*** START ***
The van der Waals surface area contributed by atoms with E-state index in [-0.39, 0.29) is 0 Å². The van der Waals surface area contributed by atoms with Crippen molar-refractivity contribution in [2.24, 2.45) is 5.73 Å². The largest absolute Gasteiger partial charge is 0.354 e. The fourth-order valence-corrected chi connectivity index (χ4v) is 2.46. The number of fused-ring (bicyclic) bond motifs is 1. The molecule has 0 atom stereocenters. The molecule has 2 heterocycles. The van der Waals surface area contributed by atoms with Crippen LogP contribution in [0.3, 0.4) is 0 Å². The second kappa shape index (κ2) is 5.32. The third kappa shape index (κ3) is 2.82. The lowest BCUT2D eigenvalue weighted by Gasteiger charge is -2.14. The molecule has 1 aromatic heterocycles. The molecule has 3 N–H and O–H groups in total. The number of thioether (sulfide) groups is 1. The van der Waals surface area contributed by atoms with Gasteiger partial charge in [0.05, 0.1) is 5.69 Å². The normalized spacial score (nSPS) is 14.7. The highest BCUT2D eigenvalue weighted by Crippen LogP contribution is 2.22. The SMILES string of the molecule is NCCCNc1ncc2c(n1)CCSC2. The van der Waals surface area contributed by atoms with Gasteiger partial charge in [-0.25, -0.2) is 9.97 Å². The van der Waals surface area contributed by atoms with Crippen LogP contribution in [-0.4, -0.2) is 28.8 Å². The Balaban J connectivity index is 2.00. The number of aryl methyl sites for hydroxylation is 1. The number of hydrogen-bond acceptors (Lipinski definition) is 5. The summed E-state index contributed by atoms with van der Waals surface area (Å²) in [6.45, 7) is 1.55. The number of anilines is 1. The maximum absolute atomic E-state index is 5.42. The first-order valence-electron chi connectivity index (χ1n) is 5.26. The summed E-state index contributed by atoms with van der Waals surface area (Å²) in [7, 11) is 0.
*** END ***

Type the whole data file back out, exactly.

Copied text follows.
The van der Waals surface area contributed by atoms with E-state index in [-0.39, 0.29) is 0 Å². The van der Waals surface area contributed by atoms with Crippen molar-refractivity contribution in [2.24, 2.45) is 5.73 Å². The largest absolute Gasteiger partial charge is 0.354 e. The fourth-order valence-corrected chi connectivity index (χ4v) is 2.46. The number of fused-ring (bicyclic) bond motifs is 1. The molecule has 0 atom stereocenters. The molecule has 2 heterocycles. The van der Waals surface area contributed by atoms with Crippen LogP contribution in [0.3, 0.4) is 0 Å². The second kappa shape index (κ2) is 5.32. The third kappa shape index (κ3) is 2.82. The lowest BCUT2D eigenvalue weighted by Gasteiger charge is -2.14. The molecule has 1 aromatic heterocycles. The molecule has 3 N–H and O–H groups in total. The number of thioether (sulfide) groups is 1. The van der Waals surface area contributed by atoms with Gasteiger partial charge in [0.05, 0.1) is 5.69 Å². The normalized spacial score (nSPS) is 14.7. The highest BCUT2D eigenvalue weighted by Crippen LogP contribution is 2.22. The SMILES string of the molecule is NCCCNc1ncc2c(n1)CCSC2. The van der Waals surface area contributed by atoms with Gasteiger partial charge in [-0.25, -0.2) is 9.97 Å². The van der Waals surface area contributed by atoms with Crippen LogP contribution in [-0.4, -0.2) is 28.8 Å². The Balaban J connectivity index is 2.00. The number of aryl methyl sites for hydroxylation is 1. The number of hydrogen-bond acceptors (Lipinski definition) is 5. The summed E-state index contributed by atoms with van der Waals surface area (Å²) in [6.45, 7) is 1.55. The number of anilines is 1. The maximum absolute atomic E-state index is 5.42. The first-order valence-electron chi connectivity index (χ1n) is 5.26. The summed E-state index contributed by atoms with van der Waals surface area (Å²) in [7, 11) is 0.